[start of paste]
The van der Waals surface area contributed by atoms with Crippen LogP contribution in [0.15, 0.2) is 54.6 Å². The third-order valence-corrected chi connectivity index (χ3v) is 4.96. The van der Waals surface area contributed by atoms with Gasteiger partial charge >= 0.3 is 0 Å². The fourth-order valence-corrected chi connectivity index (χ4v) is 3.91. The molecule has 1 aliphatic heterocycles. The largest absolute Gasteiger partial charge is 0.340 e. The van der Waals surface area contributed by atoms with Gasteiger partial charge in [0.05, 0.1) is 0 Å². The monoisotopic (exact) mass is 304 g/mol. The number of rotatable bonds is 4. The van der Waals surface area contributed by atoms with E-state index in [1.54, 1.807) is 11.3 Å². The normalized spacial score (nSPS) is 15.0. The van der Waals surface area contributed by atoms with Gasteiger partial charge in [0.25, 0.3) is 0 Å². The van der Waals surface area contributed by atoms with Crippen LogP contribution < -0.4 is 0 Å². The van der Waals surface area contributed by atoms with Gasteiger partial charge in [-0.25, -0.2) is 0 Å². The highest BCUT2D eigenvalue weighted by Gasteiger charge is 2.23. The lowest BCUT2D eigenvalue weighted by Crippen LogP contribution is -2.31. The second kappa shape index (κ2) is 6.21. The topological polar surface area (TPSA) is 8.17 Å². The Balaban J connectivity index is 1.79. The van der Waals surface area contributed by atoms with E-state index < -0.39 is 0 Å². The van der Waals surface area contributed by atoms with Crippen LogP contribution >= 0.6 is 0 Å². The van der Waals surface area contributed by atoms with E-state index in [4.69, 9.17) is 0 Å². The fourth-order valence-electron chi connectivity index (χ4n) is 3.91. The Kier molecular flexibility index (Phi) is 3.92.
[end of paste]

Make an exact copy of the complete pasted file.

The van der Waals surface area contributed by atoms with Crippen LogP contribution in [0.15, 0.2) is 54.6 Å². The third-order valence-corrected chi connectivity index (χ3v) is 4.96. The van der Waals surface area contributed by atoms with Gasteiger partial charge >= 0.3 is 0 Å². The fourth-order valence-corrected chi connectivity index (χ4v) is 3.91. The molecule has 1 aliphatic heterocycles. The largest absolute Gasteiger partial charge is 0.340 e. The van der Waals surface area contributed by atoms with Gasteiger partial charge in [0.05, 0.1) is 0 Å². The monoisotopic (exact) mass is 304 g/mol. The number of rotatable bonds is 4. The van der Waals surface area contributed by atoms with E-state index in [1.54, 1.807) is 11.3 Å². The normalized spacial score (nSPS) is 15.0. The van der Waals surface area contributed by atoms with Gasteiger partial charge in [0.25, 0.3) is 0 Å². The van der Waals surface area contributed by atoms with Crippen LogP contribution < -0.4 is 0 Å². The van der Waals surface area contributed by atoms with Gasteiger partial charge in [-0.25, -0.2) is 0 Å². The highest BCUT2D eigenvalue weighted by Gasteiger charge is 2.23. The lowest BCUT2D eigenvalue weighted by Crippen LogP contribution is -2.31. The second kappa shape index (κ2) is 6.21. The topological polar surface area (TPSA) is 8.17 Å². The Balaban J connectivity index is 1.79. The van der Waals surface area contributed by atoms with E-state index < -0.39 is 0 Å². The van der Waals surface area contributed by atoms with Crippen LogP contribution >= 0.6 is 0 Å². The van der Waals surface area contributed by atoms with E-state index in [4.69, 9.17) is 0 Å². The fourth-order valence-electron chi connectivity index (χ4n) is 3.91. The Kier molecular flexibility index (Phi) is 3.92.